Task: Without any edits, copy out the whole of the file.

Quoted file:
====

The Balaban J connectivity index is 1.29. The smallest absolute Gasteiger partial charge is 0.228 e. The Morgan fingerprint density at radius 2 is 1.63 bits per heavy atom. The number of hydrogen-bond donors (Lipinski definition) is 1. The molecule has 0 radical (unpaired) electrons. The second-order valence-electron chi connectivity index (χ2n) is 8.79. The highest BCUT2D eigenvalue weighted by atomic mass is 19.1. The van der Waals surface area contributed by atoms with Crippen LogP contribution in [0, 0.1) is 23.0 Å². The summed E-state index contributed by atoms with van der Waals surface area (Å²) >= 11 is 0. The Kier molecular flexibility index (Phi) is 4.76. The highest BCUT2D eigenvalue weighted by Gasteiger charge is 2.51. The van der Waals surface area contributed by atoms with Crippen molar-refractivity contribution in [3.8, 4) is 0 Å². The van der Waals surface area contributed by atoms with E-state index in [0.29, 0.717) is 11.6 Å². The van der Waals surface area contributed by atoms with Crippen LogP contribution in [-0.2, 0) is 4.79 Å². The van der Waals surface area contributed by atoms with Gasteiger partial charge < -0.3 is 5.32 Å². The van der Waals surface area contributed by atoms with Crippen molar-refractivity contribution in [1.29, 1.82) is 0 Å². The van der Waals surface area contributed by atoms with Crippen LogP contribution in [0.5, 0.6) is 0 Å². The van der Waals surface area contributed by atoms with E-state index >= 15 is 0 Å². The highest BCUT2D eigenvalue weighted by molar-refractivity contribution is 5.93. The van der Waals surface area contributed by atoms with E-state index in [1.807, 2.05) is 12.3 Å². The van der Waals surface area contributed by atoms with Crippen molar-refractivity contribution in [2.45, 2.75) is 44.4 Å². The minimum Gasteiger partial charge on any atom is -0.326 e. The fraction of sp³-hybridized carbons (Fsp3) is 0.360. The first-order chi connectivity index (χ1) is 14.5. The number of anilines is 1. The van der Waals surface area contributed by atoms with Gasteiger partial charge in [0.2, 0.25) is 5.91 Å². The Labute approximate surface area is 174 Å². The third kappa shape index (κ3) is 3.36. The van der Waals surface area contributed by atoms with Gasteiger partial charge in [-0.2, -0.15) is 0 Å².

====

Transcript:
The Balaban J connectivity index is 1.29. The smallest absolute Gasteiger partial charge is 0.228 e. The Morgan fingerprint density at radius 2 is 1.63 bits per heavy atom. The number of hydrogen-bond donors (Lipinski definition) is 1. The molecule has 0 radical (unpaired) electrons. The second-order valence-electron chi connectivity index (χ2n) is 8.79. The highest BCUT2D eigenvalue weighted by atomic mass is 19.1. The van der Waals surface area contributed by atoms with Crippen LogP contribution in [0, 0.1) is 23.0 Å². The summed E-state index contributed by atoms with van der Waals surface area (Å²) >= 11 is 0. The Kier molecular flexibility index (Phi) is 4.76. The highest BCUT2D eigenvalue weighted by Gasteiger charge is 2.51. The van der Waals surface area contributed by atoms with Crippen molar-refractivity contribution in [3.8, 4) is 0 Å². The van der Waals surface area contributed by atoms with E-state index in [0.29, 0.717) is 11.6 Å². The van der Waals surface area contributed by atoms with Crippen LogP contribution in [-0.2, 0) is 4.79 Å². The van der Waals surface area contributed by atoms with Gasteiger partial charge < -0.3 is 5.32 Å². The van der Waals surface area contributed by atoms with Crippen molar-refractivity contribution in [1.29, 1.82) is 0 Å². The van der Waals surface area contributed by atoms with Crippen LogP contribution in [0.5, 0.6) is 0 Å². The van der Waals surface area contributed by atoms with E-state index >= 15 is 0 Å². The highest BCUT2D eigenvalue weighted by molar-refractivity contribution is 5.93. The van der Waals surface area contributed by atoms with E-state index in [1.807, 2.05) is 12.3 Å². The van der Waals surface area contributed by atoms with Crippen molar-refractivity contribution in [2.45, 2.75) is 44.4 Å². The minimum Gasteiger partial charge on any atom is -0.326 e. The fraction of sp³-hybridized carbons (Fsp3) is 0.360. The first-order chi connectivity index (χ1) is 14.5. The number of anilines is 1. The van der Waals surface area contributed by atoms with Gasteiger partial charge in [0.2, 0.25) is 5.91 Å². The Labute approximate surface area is 174 Å². The third kappa shape index (κ3) is 3.36. The van der Waals surface area contributed by atoms with Gasteiger partial charge in [-0.2, -0.15) is 0 Å².